Period of poverty mom gave up sanitary products to feed the children

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A young mother forced to deprive herself of sanitary products to feed her children has launched a campaign to help others who suffer from menstrual poverty.

Alex Chetwynd started his own charity after being spurred on by his own experience.

When money was tight, Alex, a 23-year-old mother of three, found herself using wads of toilet paper and scraps of cloth because she couldn’t afford towels and tampons.

Menstrual poverty in the UK affects one in ten women between the ages of 14 and 21 and after experiencing it on her own, she decided she wanted to do her part to make a difference.

So Alex created his charity, Period Progress, in September, reports Lancs Live.

As a stay-at-home mom to three little girls, she made their food a priority when times were tough as her husband was studying at university.

“There have been a number of occasions where I have had to sacrifice products because I could not work due to lack of childcare, so we are only relying on my husband’s maintenance loans. ‘university to survive month to month, “said Alex.

“Obviously this can leave finances very tight and when that happens I always have to sacrifice commodities for other necessities like food and anything our children may need for nursery and school.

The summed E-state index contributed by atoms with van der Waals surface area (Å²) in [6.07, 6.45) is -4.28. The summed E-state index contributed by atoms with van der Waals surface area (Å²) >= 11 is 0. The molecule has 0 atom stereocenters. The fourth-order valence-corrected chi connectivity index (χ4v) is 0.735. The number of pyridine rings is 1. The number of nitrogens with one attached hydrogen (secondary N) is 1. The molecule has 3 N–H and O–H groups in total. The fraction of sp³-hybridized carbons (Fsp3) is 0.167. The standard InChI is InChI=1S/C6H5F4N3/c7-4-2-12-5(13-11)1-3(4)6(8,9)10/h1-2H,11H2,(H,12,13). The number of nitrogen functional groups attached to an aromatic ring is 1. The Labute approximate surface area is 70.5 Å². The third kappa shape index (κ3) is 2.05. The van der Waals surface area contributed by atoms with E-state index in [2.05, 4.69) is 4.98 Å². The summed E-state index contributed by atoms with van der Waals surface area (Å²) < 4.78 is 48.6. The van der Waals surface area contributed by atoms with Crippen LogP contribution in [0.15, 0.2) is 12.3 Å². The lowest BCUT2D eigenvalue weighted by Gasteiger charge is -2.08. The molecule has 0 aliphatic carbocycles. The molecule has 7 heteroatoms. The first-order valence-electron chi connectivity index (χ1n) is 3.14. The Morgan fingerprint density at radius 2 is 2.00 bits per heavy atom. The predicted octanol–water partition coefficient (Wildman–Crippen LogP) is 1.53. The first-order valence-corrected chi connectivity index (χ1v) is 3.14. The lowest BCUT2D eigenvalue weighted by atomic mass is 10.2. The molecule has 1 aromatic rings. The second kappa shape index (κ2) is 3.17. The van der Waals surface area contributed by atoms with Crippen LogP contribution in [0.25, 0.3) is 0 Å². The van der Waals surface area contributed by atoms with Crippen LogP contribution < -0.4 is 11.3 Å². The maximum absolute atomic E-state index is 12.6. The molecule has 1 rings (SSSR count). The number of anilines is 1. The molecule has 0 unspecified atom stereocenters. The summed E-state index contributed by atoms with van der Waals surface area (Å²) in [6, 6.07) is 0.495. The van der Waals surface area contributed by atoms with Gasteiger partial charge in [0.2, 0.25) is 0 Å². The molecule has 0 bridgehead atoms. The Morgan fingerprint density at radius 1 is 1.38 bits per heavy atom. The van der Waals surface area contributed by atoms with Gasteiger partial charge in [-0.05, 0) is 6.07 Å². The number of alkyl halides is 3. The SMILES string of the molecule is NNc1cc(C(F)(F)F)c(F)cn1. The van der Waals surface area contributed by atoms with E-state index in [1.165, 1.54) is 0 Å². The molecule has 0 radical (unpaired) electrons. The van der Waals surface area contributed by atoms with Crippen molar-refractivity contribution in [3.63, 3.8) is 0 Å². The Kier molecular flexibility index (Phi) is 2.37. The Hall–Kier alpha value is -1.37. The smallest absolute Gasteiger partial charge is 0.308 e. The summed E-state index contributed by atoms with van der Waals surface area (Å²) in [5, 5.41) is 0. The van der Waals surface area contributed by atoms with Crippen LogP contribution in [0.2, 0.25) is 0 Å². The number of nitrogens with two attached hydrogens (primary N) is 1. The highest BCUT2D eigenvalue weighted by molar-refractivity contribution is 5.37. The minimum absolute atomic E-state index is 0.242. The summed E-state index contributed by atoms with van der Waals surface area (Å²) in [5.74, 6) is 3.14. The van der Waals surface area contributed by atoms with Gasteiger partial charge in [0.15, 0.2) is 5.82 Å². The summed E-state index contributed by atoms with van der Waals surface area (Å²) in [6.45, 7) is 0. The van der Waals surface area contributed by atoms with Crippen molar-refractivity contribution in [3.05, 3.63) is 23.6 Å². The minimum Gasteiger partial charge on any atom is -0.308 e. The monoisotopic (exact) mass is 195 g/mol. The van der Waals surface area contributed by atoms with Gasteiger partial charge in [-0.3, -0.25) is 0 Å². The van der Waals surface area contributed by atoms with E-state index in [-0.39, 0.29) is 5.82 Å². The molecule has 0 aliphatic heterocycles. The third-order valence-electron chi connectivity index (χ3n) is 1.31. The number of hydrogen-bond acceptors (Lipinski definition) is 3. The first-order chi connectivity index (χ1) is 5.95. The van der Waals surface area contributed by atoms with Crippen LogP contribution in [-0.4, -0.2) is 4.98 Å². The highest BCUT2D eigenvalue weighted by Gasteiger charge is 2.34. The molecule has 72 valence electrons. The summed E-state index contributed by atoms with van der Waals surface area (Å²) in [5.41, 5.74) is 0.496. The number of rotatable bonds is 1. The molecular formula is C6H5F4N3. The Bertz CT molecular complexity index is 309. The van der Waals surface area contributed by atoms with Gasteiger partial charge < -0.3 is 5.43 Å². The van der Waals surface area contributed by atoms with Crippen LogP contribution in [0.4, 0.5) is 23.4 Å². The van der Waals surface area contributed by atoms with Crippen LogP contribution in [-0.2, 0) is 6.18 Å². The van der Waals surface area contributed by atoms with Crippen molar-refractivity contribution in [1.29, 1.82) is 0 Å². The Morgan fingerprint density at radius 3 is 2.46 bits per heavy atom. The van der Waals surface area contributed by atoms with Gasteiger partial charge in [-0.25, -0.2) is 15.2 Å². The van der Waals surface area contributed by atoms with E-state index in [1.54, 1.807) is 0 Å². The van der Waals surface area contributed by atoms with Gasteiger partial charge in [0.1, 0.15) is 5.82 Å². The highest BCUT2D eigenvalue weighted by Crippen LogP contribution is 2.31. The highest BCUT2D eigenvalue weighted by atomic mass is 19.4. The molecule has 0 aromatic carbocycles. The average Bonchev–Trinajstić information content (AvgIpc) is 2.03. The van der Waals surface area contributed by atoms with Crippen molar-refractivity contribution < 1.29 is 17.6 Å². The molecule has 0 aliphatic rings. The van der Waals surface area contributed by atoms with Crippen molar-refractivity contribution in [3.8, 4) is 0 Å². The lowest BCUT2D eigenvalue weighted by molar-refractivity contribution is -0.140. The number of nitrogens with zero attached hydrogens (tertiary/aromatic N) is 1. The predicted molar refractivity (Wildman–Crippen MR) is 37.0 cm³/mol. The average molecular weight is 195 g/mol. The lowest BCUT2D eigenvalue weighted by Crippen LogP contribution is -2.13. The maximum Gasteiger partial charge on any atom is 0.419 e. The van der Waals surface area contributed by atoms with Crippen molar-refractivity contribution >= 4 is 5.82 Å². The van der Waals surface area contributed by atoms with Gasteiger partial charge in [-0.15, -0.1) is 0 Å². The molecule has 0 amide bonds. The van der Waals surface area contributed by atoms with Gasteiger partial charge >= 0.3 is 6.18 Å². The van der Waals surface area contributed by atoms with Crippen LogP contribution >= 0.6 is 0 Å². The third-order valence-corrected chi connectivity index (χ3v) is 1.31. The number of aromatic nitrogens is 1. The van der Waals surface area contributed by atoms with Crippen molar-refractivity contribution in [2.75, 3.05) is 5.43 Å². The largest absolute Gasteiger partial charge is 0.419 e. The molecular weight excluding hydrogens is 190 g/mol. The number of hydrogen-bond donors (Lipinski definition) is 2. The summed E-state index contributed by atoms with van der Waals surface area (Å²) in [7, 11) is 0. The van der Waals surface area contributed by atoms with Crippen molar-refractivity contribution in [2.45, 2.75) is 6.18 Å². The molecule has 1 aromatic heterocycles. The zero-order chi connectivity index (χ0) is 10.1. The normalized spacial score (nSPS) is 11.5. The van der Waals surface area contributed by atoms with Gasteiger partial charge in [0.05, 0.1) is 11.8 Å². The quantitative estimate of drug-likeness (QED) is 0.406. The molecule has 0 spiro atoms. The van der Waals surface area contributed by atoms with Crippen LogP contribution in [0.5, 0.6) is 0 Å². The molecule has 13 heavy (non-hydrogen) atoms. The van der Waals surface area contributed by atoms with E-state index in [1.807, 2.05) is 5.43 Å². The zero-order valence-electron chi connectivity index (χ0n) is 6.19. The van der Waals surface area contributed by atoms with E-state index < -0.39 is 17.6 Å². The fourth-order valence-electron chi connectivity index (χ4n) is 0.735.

“As a mother, their needs will always come before mine, so I would use toilet paper and old cut clothes instead.”

Sometimes Alex didn’t feel like he could ask for help from those close to him.

She said: “If I had the chance, my mom would buy me the products and send them to me, but it wasn’t often because most of the time I was too embarrassed to admit that I couldn’t. afford me the products. “

Knowing that other women shared similar experiences, Alex knew she wanted to do something and be there to help when women didn’t feel confident enough to ask those around them.

She hopes to have access to young girls and women in need through schools, colleges and universities, as well as to provide a service where people can seek help and advice.

While the association is in its early days, she has been busy finding volunteers, talking to women in her local community, and using an Amazon wishlist to start her collection. of sanitary products to be able to distribute them as needed.

She has been overwhelmed by the response on her social media pages and hopes the support will help her reach those in need.

“The number of women who have already come forward and said that it has affected them at some point in their lives and that they would like to get involved is huge,” she said.

“I want to help end menstrual poverty because it shouldn’t be happening in 2021 and the fact that it’s still a taboo subject, I think, is really wrong. Over the past few years, society has really become good at talking about mental health and that’s amazing.

“But something as natural as having your period is still frowned upon to discuss and it’s just about raising awareness and breaking down that stigma.”

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